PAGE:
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Keywords:

  • labor and delivery;
  • postpartum;
  • puerperium;
  • urinary retention;
  • voiding dysfunction

Abstract

Aims

To evaluate the prevalence and obstetric risk factors of protracted postpartum urinary retention, beyond the third postpartum day.

Methods

Thirty thousand seven hundred fifty-seven consecutive women delivered in Lis maternity hospital during June 2006 to June 2009. The term “protracted postpartum urinary retention” was defined as the absence of adequate voiding beyond the third postpartum day. Study group comprised 55 women who developed protracted postpartum urinary retention. Control group comprised 110 women, matched by age and parity, who delivered at the same day but did not develop urinary retention.

Results

Fifty-five (0.18%) women (41 primipara, 14 multipara) developed protracted postpartum urinary retention. On multivariate logistic regression analysis, only duration of the second stage of labor and vacuum deliveries was found to be significant independent risk factors. Thirty-six (65%) women achieved normal voiding within 4–14 days postpartum, and 19 (35%) others within 15–28 days. Higher postvoid residual urinary volume at 72 hr after delivery was associated with increased risk for late recovery. Forty-eight (87%) patients were available for 3–39 months follow-up. Of these, five (10.4%) had stress urinary incontinence, and four (8.3%) had overactive bladder symptoms. Three (6.3%) others had subjective voiding difficulties; however, urodynamic evaluation failed to reveal any voiding phase abnormalities.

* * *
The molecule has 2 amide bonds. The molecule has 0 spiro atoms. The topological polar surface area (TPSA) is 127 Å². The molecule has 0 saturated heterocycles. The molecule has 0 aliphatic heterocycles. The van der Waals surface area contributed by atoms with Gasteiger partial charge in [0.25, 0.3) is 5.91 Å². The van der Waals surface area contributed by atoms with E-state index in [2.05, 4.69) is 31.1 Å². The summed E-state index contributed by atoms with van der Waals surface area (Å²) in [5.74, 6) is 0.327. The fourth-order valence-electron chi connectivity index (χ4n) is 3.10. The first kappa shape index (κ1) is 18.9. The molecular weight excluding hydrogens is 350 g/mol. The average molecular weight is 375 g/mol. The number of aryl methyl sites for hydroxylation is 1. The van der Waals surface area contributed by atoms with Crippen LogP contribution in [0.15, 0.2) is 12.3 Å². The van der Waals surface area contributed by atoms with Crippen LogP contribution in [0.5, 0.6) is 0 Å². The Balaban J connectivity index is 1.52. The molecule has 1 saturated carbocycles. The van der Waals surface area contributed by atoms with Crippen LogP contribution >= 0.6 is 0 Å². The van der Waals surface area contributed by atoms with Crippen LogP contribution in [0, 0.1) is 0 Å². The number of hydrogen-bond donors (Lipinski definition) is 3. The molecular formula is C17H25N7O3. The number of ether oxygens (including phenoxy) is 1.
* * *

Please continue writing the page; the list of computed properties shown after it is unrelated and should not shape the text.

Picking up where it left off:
Conclusions

Protracted postpartum urinary retention is uncommon in modern obstetric practice. The duration of the second stage of labor and vacuum deliveries were found to be significant independent risk factors. With early diagnosis and timely intervention, complete resolution is expected within 28 days postpartum with no extraordinary long-term consequences. Neurourol. Urodynam. 30:83–86, 2011. © 2010 Wiley-Liss, Inc.